Erdogan's strategy of expanding Turkey’s power and influence beyond its borders, was bound to trigger many unnecessary conflicts with the countries of the region. As opposed to the “zero problems” foreign policy advocated by former Prime Minister and Foreign Minister Ahmet Davutoğlu, Erdogan's policy has steered Turkey towards ‘zero friends’ or nearly zero friends, if we choose not to exclude those who agree with Erdogan's policy of intervening in the internal affairs of neighboring countries, and among them are those who reside in a number of Arab countries. It was expected for such a policy to lead to rivalries with the countries negatively impacted by Turkish intervention. It was also natural for conflicts to arise within Turkey itself, between Erdogan's Justice and Development Party (AKP) and opposing parties, and even within the party itself, which faced multiple defections, most notably the ones resulting from Erdogan's dispute with his former comrades, Former President Abdullah Gül and Ahmet Davutoğlu.

Not only did Erdogan have conflicts with neighboring countries, but these conflicts expanded to impact Turkey's relations with European countries, most notably Greece, France and Germany. This resulted in a clear decline in Turkey's chances of entering the European Union in light of some of Turkey’s more strict policies on many issues that do not align with the values of the European Union.

Despite his claims, Erdogan's policies did not help protect Turkish interests. On the contrary, tensions with Greece increased due to the Greco-Turkish dispute in the Aegean Sea, in a conflict that merely revives past hostilities instead of focusing on the future of these two neighboring countries. This was reflected in the exacerbation of the conflict in Cyprus, despite European and international efforts to resolve it.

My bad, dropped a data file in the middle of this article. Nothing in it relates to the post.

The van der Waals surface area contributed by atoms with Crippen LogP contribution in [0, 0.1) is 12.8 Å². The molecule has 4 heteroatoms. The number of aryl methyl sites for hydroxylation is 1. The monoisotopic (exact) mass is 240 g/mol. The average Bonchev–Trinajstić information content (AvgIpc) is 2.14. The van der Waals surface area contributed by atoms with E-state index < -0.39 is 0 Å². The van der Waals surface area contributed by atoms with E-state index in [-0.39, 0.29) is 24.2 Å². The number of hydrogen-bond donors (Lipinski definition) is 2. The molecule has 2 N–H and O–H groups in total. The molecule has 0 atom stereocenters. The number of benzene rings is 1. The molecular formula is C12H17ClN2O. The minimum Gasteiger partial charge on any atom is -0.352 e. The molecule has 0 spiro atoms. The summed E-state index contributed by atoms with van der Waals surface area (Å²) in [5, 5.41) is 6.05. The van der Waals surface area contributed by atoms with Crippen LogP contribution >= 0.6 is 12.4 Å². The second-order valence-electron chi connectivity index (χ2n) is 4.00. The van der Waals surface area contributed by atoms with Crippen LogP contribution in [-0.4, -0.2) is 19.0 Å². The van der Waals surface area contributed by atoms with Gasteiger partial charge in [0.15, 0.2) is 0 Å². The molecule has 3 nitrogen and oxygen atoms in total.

In the Caucasus, Turkey’s intervention to aid Azerbaijan in its conflict with Armenia also affected its relationship with Russian President Vladimir Putin, one of the few allies left on Erdogan's list. Similarly, Turkey’s intervention in the Syrian war also had an impact on the relationship between Putin and Erdogan really went south after the Syrian crisis intensified, due to the conflict of interests and the quest to split the spoils of war of what had remained of Bashar al-Assad’s regime.

As demonstrated by Erdogan's recent rhetoric, it has become evident that Turkey does not have the luxury to turn its back on the East or the West. The long list of countries with which he wishes to improve relations include, the United States, Russia, the European Union and the Arab World.

It would seem that this is a new side to Erdogan that we have not seen before. However, the question is; Is it wise to trust Erdogan's desire to embark on this major change in his policy, which will not succeed unless it is accompanied by a firm commitment towards halting interference in the affairs of other countries and instead focusing on Turkey’s internal affairs? Are we about to face a different side to Erdogan from the one we have known in recent years?

High Representative of the European Union for Foreign Affairs Josep Borrell summarizes the answer to this question warning that “the process of de-escalation remains fragile” and thus calls for “more time to judge whether it is sustainable and credible and delivers lasting results, also in the light of the deteriorating domestic situation in Turkey”.

Certainly, many share this caution with the European official, remaining skeptical and fearful of another shift in Erdogan's recent amicable behavior.

This article was originally published in, and translated from, the pan-Arab daily Asharq al-Awsat.

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Turkey is paying the price for Erdogan’s heedless misadventures

Disclaimer: Views expressed by writers in this section are their own and do not reflect Al Arabiya English's point-of-view.